Then there would have been the economic stimulus package. In addition to extended unemployment benefits, temporary tax cuts, New York City rebuilding aid and bailouts for the insurance industry, the Gore White House might have overreached for items like more highway security (building roads), or have placated labor allies by proposing collective bargaining rights for all public safety workers.

The DeLay-Armey criticism would have been vicious. Yet the Bush White House, under the guise of economic stimulus, is trying to pay off all of the campaign contributors and K Street lobbyists who didn't get a piece of the earlier tax cut, a move that is far more injurious and costly.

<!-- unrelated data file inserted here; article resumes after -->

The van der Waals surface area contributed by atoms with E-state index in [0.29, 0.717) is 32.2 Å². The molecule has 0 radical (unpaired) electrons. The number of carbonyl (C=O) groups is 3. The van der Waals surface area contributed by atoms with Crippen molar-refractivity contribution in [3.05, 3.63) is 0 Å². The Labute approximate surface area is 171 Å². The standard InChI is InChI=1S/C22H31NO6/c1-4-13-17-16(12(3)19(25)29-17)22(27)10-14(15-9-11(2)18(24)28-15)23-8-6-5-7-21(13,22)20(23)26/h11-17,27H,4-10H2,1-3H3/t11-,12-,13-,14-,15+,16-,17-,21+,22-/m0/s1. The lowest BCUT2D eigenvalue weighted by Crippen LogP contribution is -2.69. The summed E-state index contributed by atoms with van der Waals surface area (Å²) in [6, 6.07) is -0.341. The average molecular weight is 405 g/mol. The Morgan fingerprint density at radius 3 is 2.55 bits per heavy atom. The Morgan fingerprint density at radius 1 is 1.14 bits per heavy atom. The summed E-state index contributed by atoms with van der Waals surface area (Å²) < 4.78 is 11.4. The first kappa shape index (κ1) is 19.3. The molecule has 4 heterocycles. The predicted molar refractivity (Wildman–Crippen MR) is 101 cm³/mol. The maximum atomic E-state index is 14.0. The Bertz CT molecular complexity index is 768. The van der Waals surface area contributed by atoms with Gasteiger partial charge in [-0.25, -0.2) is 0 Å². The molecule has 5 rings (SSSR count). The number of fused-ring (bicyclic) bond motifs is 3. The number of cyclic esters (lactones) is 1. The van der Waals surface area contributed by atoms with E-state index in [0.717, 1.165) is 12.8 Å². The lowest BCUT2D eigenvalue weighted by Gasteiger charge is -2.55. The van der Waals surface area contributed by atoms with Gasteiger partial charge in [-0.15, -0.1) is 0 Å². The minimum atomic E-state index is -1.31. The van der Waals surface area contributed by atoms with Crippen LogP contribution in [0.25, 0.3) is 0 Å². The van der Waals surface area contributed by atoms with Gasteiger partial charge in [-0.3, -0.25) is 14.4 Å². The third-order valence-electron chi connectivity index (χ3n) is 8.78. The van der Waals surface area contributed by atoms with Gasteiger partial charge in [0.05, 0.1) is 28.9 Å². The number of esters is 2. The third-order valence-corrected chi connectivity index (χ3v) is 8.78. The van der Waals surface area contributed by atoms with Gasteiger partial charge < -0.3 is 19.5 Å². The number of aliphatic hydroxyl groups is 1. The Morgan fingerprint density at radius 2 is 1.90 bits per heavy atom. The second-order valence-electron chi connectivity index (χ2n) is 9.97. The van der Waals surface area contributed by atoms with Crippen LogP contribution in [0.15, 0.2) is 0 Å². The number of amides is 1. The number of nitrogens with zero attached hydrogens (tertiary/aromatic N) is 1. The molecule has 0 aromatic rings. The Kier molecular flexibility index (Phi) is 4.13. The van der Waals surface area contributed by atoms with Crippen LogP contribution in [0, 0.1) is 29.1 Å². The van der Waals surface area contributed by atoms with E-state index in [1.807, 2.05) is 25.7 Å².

There would have been constructive critics in the Republican ranks. Dick Lugar, Chuck Hagel and John McCain would have been every bit as honest in any critique of Democratic war plans as they are today. Lawmakers like Fred Thompson would have avoided cheap-shot hearings and House Speaker Dennis Hastert would have sought the same bipartisan support that Democrats Dick Gephardt and Tom Daschle are offering today.

There is a need for legitimate argument and disagreement over economic policy and the criminal-justice approach, and certainly over sending young American men and women into harm's way. Such a debate will escalate in the coming weeks and months, just as it did during previous conflicts.

But if Al Gore had been president, the narrow right would have turned that desirable debate into a vindictive, petty one.